Flea Control
Fleas can bite pets and people and are harmful to animals.


Fleas are parasites that feed off of warm-blooded animals and birds. These insects cannot fly, but they do jump a remarkable 150 times their own height. The cat flea is the most common species and feeds off dogs, cats, and humans. Fleas spend about 5% of their time on the host, and the remaining time in the area where the host dwells.

Fleas exist from spring to autumn throughout Warwick and the rest of the Pennsylvania and New Jersey areas.  They also can survive the winter months indoors under ideal conditions.


At 1/12” to 1/6” in size, fleas are among the smallest insects. They are dark reddish brown in color, and are flat. They do not have wings but they do possess antenna. Fleas have spiky hair covering their bodies and strong claws to help them attach to their host. When spotted on socks or on a pet, fleas generally look like a dark dot.


Fleas eat only the blood of their host, and prefer warm-blooded animals like humans, cats, dogs, rodents (especially rats and mice), deer, and birds. Flea larvae feed on the feces of adult fleas, which contain a good amount of dried blood.


Fleas prefer warm climates, and homes and offices are usually ideal. They cannot tolerate extreme cold or extreme heat but do favor warm, humid, shaded areas.


In addition to the diseases that can be transferred to humans and pets, flea bites can cause painful itching, welts and rashes. The affected individual may develop a rash and excessive scratching may cause skin damage that can lead to a bacterial infection.

A flea infestation can be problematic in that it can be stressful for the people and pets residing within the home, while also being a nuisance and inconvenience.


Adult fleas can lay up to 50 eggs every day. Some female fleas can lay up to 5,000 eggs in their lifetime. Eggs are laid on the host, but many will fall off as the host moves around. Eggs are oval, white, and very small. Larvae will then hatch on the host, in carpeting, between cushions, wherever the host spends a lot of their time. A flea can live to be one year old, and can survive for many months without a blood meal.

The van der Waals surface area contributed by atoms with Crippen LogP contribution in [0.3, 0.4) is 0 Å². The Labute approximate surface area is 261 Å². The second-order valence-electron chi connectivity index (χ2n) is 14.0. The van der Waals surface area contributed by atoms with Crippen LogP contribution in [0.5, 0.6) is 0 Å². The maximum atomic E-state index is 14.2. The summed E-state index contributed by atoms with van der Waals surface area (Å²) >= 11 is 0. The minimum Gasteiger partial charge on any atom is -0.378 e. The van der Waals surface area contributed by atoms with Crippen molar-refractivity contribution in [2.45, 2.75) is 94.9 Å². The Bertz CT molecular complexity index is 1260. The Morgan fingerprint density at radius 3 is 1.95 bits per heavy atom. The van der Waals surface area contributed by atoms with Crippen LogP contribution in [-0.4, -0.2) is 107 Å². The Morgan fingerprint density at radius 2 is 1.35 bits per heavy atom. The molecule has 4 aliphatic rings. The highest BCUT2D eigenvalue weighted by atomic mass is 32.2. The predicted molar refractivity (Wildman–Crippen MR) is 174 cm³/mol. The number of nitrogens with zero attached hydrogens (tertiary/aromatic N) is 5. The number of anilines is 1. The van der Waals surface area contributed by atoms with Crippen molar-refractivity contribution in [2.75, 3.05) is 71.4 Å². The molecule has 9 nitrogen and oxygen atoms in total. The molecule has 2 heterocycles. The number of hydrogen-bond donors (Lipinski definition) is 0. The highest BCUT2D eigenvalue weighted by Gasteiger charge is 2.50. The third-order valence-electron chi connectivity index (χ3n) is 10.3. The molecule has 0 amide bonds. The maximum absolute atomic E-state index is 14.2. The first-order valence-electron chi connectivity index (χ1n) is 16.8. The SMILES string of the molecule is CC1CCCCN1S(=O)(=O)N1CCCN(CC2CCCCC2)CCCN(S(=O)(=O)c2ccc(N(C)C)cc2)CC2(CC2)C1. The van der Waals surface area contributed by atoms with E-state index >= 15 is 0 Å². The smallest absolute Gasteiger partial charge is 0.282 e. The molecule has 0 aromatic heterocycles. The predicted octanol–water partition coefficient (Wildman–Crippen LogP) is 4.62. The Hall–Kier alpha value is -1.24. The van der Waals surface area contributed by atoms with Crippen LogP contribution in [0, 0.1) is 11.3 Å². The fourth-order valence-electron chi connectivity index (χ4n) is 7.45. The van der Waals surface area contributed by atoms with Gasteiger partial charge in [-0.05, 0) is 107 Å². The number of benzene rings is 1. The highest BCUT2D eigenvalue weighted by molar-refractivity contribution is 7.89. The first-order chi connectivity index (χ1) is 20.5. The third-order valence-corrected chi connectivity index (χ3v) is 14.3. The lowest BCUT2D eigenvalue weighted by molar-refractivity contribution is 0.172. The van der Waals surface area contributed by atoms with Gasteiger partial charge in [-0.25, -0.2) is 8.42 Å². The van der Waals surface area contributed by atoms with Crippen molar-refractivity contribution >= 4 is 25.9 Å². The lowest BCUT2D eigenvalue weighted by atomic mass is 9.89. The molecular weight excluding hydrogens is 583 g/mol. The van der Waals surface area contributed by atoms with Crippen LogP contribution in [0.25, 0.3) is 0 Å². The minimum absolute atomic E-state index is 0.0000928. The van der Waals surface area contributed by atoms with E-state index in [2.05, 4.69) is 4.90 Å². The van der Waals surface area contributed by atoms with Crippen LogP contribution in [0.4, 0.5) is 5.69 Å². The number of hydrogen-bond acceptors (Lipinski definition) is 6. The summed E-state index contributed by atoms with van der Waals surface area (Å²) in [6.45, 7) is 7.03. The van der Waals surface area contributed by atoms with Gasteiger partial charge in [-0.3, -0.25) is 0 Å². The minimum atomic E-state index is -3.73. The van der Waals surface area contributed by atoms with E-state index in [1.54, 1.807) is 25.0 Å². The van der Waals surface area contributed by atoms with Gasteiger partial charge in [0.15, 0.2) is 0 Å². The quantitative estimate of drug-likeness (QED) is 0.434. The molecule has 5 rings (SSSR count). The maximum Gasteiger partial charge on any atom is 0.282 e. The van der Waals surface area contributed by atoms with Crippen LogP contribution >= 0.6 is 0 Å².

Fleas go through four life cycle stages including egg, larva, pupa and adult (imago). An adult must feed on blood before they are able to reproduce.


Along with bites that can cause intense itching and subsequent skin infections, fleas can also spread various bacterial diseases such as plague, cat scratch fever, and murine typhus. Infected pets can develop tapeworms, anemia (low levels of iron), and even allergies (also known as flea allergic dermatitis).

Fleas are tiny but have the capacity to create life-threatening issues in both humans and pets.


Homeowners might first suspect a flea infestation when a pet begins unusual levels of biting and scratching of their fur. The pet may eventually even develop bald spots from excessive licking and biting, and can develop infections if left untreated. Other signs of a flea infestation include:

Fleas or flea dirt (feces) is present on the pet’s skin and in their fur. Fleas may jump around but the flea dirt will look like dark spots. Flea eggs may also be present and these look like semi-clear oval dots.
Fleas are seen jumping around on drapery, on carpeting, on furniture, where the pet sleeps, etc. Walking the area with white colored socks and then inspecting the socks for fleas will also reveal an infestation.


It may be impossible to completely prevent fleas from infesting your home because either pets or humans can easily transport fleas in from other locations. However, following these tips will help in the fight against fleas:

Keep lawns mowed and hedges, bushes, and other foliage trimmed back. This makes the yard less attractive to fleas because they have fewer places to hide.
Don’t leave pet bowls filled with food outside, this can attract wildlife like raccoons, opossums, etc., that are not only inherently dangerous themselves, but can also bring fleas to your yard and home.
Keep foliage trimmed away from structures to avoid safe places for animals (and therefore fleas) to hide.
Ensure that all openings in garages, decks, crawl spaces, and sheds are sealed to prevent other animals from nesting.
Maintain regular flea treatments on all pets. Frequently comb through the pet’s fur to detect the presence of fleas.
Keep a clean home by regularly vacuuming and dusting. Once a week makes for good prevention, but if fleas are spotted, vacuum and dust more often.
When vacuuming, make sure that all areas are covered including furniture, under furniture, coach and chair cushions, pet sleeping areas, and the car upholstery if the pet often rides in the car.
Place a flea collar in the vacuum bag to stop fleas from reemerging when the vacuum is turned off. Change bags frequently.


The licensed exterminators at SafeGuard Pest Control LLC. have twenty years of experience ridding Warwick area homes and offices of fleas. This pest is a common infestation and requires proper handling and advanced treatments for successful results.

SafeGuard Pest Control uses only proven methods of treatment for successful flea extermination.

SafeGuard Pest Control, LLC.
A Division Of Newtown Termite & Pest Control, Inc.
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